Seems my post vaporized, so I’ll say it again: Whoop-de-fricken-doo!

Comment by Ben Jones
2007-10-27 07:33:17

That reminds me of the poster long ago who scolded me for posting news from upstate NY, saying who cares. I responded that if one lived there, they might. I don’t get a lot of news from Connecticut, and I hope maybe someone in the area might want to see this. Keep in mind the median is a lagging indicator and prices are almost certainly down more than that.

Comment by palmetto
2007-10-27 07:38:58

Actually, Ben, I do care, I’m not scolding you, I’m originally from CT and still have family up there, visit there and I’m interested in the area and one of those who would want to see this. My comment was more along the lines of “aw, boo, not enough, yet”.

Certain parts of CT are very sticky, especially Fairfield County.

Comment by Ben Jones
2007-10-27 07:43:47

I have posted before about a couple who live here in N AZ that had a house on the market in Fairfield, CT for over two years. They actually raised the price by 40k after a year and a half, only to step it down later. It finally sold, but they didn’t have a renter all that time. Very hard-headed folk up there maybe.

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Comment by Danni
2007-10-27 07:52:26

“Very hard-headed folk up there maybe.”

It’s an East Northern disease.

Comment by Danni
2007-10-27 07:56:50

Duh, or North Eastern.

Comment by Ben Jones
2007-10-27 08:00:27

I was kind of wondering…

Comment by palmetto
2007-10-27 08:06:36

“Very hard-headed folk up there maybe.”

Very. Combination of stubborn Yanks and New Yorkers who come into money. The family house, purchased in the mid-1970s for $125,000 (a lot of money, then) sold in 2000 for 1.3 mill. It would sell for triple that now.

Comment by palmetto
2007-10-27 08:12:17

Like anything else, though, CT is all about location. I could get a very cheap house right now in the Hartford area. But not in Greenwich.

Comment by James
2007-10-27 08:43:55

being a fomer Jerseyite I was intrested to see how crazy it went there.

Tried to get mom to sell in 04-05-06. I think the Mercer county area is a nice place to live. Its just a pleasent if boring subburb. Still has significant open spaces to stick up more boxes.

You can catch the train to NYC/Phil if you are in to long commutes.

Probably lots of old hands in the market there. Trying to get the right price is more critical than time to sell.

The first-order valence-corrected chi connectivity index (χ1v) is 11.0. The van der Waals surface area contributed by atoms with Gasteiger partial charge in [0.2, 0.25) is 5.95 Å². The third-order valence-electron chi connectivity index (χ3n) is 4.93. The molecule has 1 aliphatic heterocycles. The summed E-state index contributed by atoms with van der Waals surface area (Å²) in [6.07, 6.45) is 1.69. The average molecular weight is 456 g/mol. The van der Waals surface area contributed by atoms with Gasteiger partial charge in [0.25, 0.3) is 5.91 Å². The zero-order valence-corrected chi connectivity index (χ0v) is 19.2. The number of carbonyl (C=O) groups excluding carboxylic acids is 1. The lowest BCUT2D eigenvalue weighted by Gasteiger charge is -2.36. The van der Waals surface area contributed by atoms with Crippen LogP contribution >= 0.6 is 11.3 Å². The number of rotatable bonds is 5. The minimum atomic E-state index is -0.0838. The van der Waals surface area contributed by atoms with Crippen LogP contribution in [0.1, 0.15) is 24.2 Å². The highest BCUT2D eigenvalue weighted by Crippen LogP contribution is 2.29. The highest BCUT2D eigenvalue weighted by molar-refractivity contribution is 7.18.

Comment by palmetto
2007-10-27 07:51:50

For a little historical perspective, I was born in Manhattan and like many families, mine followed the old New Haven line railroad tracks, first to Westchester (in New York State) and then to Connecticut. Real estate-wise, it was a very interesting progression for many post WW2 families that started in the city and became suburban commuters. We were renters in Westchester for fifteen years. My parents were always looking for a house to buy in Westchester, but even during the 1960s and 1970s, due to the NY taxes, it never made sense for them to buy as opposed to the vey long term rental deal we had. When they finally purchased, it was in CT, because of the lower taxes and that was the same story for a number of Manhattan area families who commuted to the Big Apple.

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Comment by palmetto
2007-10-27 08:17:54

Anyway, it seems taxes were the original driver of people out of NY and into CT real estate, back in the day.

I know I’ve posted this before, but for all the taxes that NY levied, we used to laugh when crossing the NY/CT border, because the roads in CT, at least where I lived, were very well maintained. As soon as you crossed into NY, the roads were pocked with potholes big enough to stop a tank. CT did a lot more with less, which proves to me that quality of services are inversely proportional to the amount of taxes paid.

Comment by JP
2007-10-27 09:02:11

which proves to me that quality of services are inversely proportional to the amount of taxes paid

You didn’t say it explicitly, but for those who did not live in CT:
Until relatively recently, there were no CT income taxes. So if you were making bucks in NYC, it was an obvious financial move to put your house in CT.

That has changed in the past couple of decades. So by Palmetto’s reasoning, we should now see an equilibration of potholes between NY and CT.

Comment by palmetto
2007-10-27 11:18:27

“So by Palmetto’s reasoning, we should now see an equilibration of potholes between NY and CT.”

Uh, I was referring to RE taxes in NY vs CT. I don’t have the latest info on that, but I do know, on an anecdotal basis, people are paying a helluva lot more in taxes on their homes on the NY side of the Candlewood Lake area than in the CT region of Candlewood.

Comment by JP
2007-10-27 13:26:22

BTW, I should have put a smiley in my post.
I don’t know the modern RE tax rates between NY & CT. Anybody?

BTW, there has been equilibration in the potholes between the two areas since that era too. :)